Spacecraft developed through collaborative project management.
As September 2022 draws to a close, NASA’s Juno spacecraft, in the second year of an extended mission comprising 42 additional orbits around Jupiter, will fly within 222 miles of the planet’s fourth largest moon, Europa. Juno carries the most technologically advanced instruments ever to come this close to Europa and NASA will use this opportunity to collect important data.
The flyby will provide a fresh look at the pale blue moon covered by heavy ice—between 10 and 15 miles thick—crisscrossed by sharp brown fracture lines. At first glance, it seems an unlikely target to fascinate scientists searching for life in the solar system. It is staggeringly cold. By noon, temperatures at the warmest spots on Europa’s equator are a frigid -225 degrees Fahrenheit.
Beneath that thick ice, however, there is evidence that a vast ocean extends as much as 100 miles deep and contains more than twice the water of all the oceans, seas, and lakes on Earth—2 billion cubic miles of water. Scientists theorize that this saltwater is warmed by the tidal interactions between Europa and Jupiter that cause Europa to flex regularly as it orbits the massive planet every 3.5 Earth days.
“We think that the fracturing that we’re seeing in this surface ice is, in part, caused by the tidal energy dissipation, in the past and perhaps in the present…,” said Dr. Kevin Hand, currently an astrobiologist and planetary scientist at NASA’s Jet Propulsion Laboratory, speaking in a 2014 von Kármán Lecture “Ocean Worlds of the Outer Solar System.” “This ocean is of course maintained through this tidal energy interaction.”
Juno is 11.5 feet high and 11.5 feet in diameter, powered by three large solar arrays nearly 30 feet long and 9 feet wide that combine to hold 18,698 solar cells. The cells generate about 400 watts at Jupiter, which averages 484 million miles from the Sun. Juno launched aboard an Atlas V551 with a Centaur upper stage on August 5, 2011. It was the first solar powered spacecraft NASA sent on a mission that far from the Sun, capitalizing on new high-efficiency silicon solar cells.
The spacecraft is the successful product of a collaborative team environment fostered by Juno’s first project manager, Rick Grammier, who died in 2011. The mission was selected by NASA in 2005, with an initial launch target of 2009. That target came with the caveat that the budget climate at the time could create delays, which it did.
“One undeniable benefit of the extended Phase B was the time it gave us to unify the team and communicate effectively. We are a diverse, geographically distributed team, with participation from the Jet Propulsion Laboratory, Lockheed Martin, Goddard Space Flight Center, the University of Wisconsin, the Southwest Research Institute, the Applied Physics Laboratory, University of Iowa, Italian Space Agency, and elsewhere,” Grammier said in a column for ASK Magazine in 2008.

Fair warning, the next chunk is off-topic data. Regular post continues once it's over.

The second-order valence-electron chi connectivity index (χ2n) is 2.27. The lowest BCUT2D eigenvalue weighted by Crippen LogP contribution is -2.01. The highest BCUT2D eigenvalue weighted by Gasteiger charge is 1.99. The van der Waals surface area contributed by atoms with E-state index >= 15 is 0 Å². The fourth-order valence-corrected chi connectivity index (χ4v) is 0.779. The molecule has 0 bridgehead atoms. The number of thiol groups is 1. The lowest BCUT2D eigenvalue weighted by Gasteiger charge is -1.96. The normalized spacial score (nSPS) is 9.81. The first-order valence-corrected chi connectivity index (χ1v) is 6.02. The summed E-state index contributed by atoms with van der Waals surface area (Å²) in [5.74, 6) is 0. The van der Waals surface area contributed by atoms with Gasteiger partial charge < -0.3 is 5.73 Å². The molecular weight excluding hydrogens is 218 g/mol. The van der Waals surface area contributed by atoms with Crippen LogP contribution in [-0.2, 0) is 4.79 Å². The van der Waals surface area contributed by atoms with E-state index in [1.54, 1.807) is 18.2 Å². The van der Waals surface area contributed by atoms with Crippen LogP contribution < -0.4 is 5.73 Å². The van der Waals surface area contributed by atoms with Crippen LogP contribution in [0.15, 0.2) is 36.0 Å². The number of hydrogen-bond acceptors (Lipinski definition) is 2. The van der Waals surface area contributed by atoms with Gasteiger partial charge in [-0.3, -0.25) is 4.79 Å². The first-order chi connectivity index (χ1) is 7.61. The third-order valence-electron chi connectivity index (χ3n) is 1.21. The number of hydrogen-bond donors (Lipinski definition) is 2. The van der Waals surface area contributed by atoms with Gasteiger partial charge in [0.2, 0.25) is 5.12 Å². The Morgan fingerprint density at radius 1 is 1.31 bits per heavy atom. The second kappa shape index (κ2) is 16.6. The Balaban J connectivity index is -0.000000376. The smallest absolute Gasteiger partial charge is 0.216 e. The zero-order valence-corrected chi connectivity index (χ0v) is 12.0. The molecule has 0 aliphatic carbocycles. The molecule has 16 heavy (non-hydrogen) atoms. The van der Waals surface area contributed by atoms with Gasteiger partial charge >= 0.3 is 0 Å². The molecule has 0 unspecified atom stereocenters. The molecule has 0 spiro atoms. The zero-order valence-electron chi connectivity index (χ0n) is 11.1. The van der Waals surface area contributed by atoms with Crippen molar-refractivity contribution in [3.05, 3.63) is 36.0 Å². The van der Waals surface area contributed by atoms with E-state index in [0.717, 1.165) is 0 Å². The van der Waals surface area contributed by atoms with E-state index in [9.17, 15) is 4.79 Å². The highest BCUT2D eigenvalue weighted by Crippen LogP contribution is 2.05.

“These groups have different cultures, different expectations, and their own ways of communicating. The English language is imprecise; the same words may have different meanings for the speaker and listener. The more you talk about things together, the more mutual understanding you get—and the more each group grasps and respects the challenges and issues other groups wrestle with,” Grammier noted.
Juno carries nine instruments with 25 sensors, including a microwave radiometer, vector magnetometer, an ultraviolet imager/spectrometer, infrared imager/spectrometer, and a visible color imager. The flyby will produce high resolution images of Europa’s icy surface and data that will reveal more about the composition of that ice, as well as the moon’s interior ocean. Instruments will also return data on Europa’s ionosphere and how the moon’s plasma wake interacts with Jupiter’s magnetosphere.
The last NASA spacecraft to come this close was Galileo, which arrived at Jupiter on December 1, 1995, and orbited the massive planet 34 times, coming within 218 miles of Europa on January 3, 2000. NASA deliberately sent Galileo plunging into Jupiter’s atmosphere on September 21, 2003, as it ran low on propellant. The move ensured that when Galileo’s propellant was depleted the spacecraft wouldn’t inadvertently collide with Europa, and risk contaminating an area that could possibly contain life. The Galileo mission made many significant contributions to scientific understanding of Jupiter, including finding evidence of liquid saltwater layers at Europe, Ganymede and Callisto.
“The Galileo spacecraft left us with just enough information to feel confident about the presence of this global liquid water ocean [at Europa], but not enough information to know whether or not that ocean is, in fact, habitable,” Hand said.
Juno’s flyby of Europa will be brief and won’t answer that question, either. The spacecraft will pass the orbiting moon at a relative velocity of 14.7 miles per second. The team will begin gathering data when Europa is still more than 50,000 miles away but will need to reorient Juno to gather more data on Jupiter soon after the flyby is complete. But the data Juno collects will provide valuable new information about Europa that could help the team developing an upcoming mission, the Europa Clipper.
The Europa Clipper team is currently working toward an October 2024 launch, which would have it arriving at Jupiter in April 2030. That spacecraft will orbit Europa, using ice-penetrating radar, a magnetometer, and other instruments to learn more about the moon’s subsurface water, ocean, and interior structure. It will also search for the warmest areas that could potentially harbor life.